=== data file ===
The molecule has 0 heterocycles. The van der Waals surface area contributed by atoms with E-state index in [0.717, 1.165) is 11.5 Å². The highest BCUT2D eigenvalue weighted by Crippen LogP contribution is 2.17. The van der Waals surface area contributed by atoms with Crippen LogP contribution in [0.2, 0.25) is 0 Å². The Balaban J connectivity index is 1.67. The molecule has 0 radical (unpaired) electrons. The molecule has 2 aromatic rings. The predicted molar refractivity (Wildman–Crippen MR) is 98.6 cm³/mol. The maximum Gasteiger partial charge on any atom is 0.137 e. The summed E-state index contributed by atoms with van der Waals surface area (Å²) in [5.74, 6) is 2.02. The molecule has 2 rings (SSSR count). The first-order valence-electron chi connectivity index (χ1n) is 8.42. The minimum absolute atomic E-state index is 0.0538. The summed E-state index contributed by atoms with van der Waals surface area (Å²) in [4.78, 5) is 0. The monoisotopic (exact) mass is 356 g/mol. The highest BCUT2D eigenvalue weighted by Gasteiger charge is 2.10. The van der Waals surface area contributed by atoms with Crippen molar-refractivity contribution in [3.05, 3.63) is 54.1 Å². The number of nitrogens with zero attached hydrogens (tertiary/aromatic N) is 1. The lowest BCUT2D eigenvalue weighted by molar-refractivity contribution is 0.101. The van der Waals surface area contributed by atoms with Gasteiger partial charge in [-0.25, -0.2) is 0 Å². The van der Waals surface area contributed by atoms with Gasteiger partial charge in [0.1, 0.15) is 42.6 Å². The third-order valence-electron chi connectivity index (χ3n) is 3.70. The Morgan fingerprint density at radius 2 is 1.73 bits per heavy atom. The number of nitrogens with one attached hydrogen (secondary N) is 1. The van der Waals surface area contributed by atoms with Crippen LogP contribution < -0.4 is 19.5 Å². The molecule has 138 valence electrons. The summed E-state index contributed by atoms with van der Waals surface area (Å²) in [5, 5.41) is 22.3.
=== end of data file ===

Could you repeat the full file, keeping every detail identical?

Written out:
The molecule has 0 heterocycles. The van der Waals surface area contributed by atoms with E-state index in [0.717, 1.165) is 11.5 Å². The highest BCUT2D eigenvalue weighted by Crippen LogP contribution is 2.17. The van der Waals surface area contributed by atoms with Crippen LogP contribution in [0.2, 0.25) is 0 Å². The Balaban J connectivity index is 1.67. The molecule has 0 radical (unpaired) electrons. The molecule has 2 aromatic rings. The predicted molar refractivity (Wildman–Crippen MR) is 98.6 cm³/mol. The maximum Gasteiger partial charge on any atom is 0.137 e. The summed E-state index contributed by atoms with van der Waals surface area (Å²) in [5.74, 6) is 2.02. The molecule has 2 rings (SSSR count). The first-order valence-electron chi connectivity index (χ1n) is 8.42. The minimum absolute atomic E-state index is 0.0538. The summed E-state index contributed by atoms with van der Waals surface area (Å²) in [4.78, 5) is 0. The monoisotopic (exact) mass is 356 g/mol. The highest BCUT2D eigenvalue weighted by Gasteiger charge is 2.10. The van der Waals surface area contributed by atoms with Crippen molar-refractivity contribution in [3.05, 3.63) is 54.1 Å². The number of nitrogens with zero attached hydrogens (tertiary/aromatic N) is 1. The lowest BCUT2D eigenvalue weighted by molar-refractivity contribution is 0.101. The van der Waals surface area contributed by atoms with Gasteiger partial charge in [-0.25, -0.2) is 0 Å². The van der Waals surface area contributed by atoms with Gasteiger partial charge in [0.1, 0.15) is 42.6 Å². The third-order valence-electron chi connectivity index (χ3n) is 3.70. The Morgan fingerprint density at radius 2 is 1.73 bits per heavy atom. The number of nitrogens with one attached hydrogen (secondary N) is 1. The van der Waals surface area contributed by atoms with Crippen LogP contribution < -0.4 is 19.5 Å². The molecule has 138 valence electrons. The summed E-state index contributed by atoms with van der Waals surface area (Å²) in [5, 5.41) is 22.3.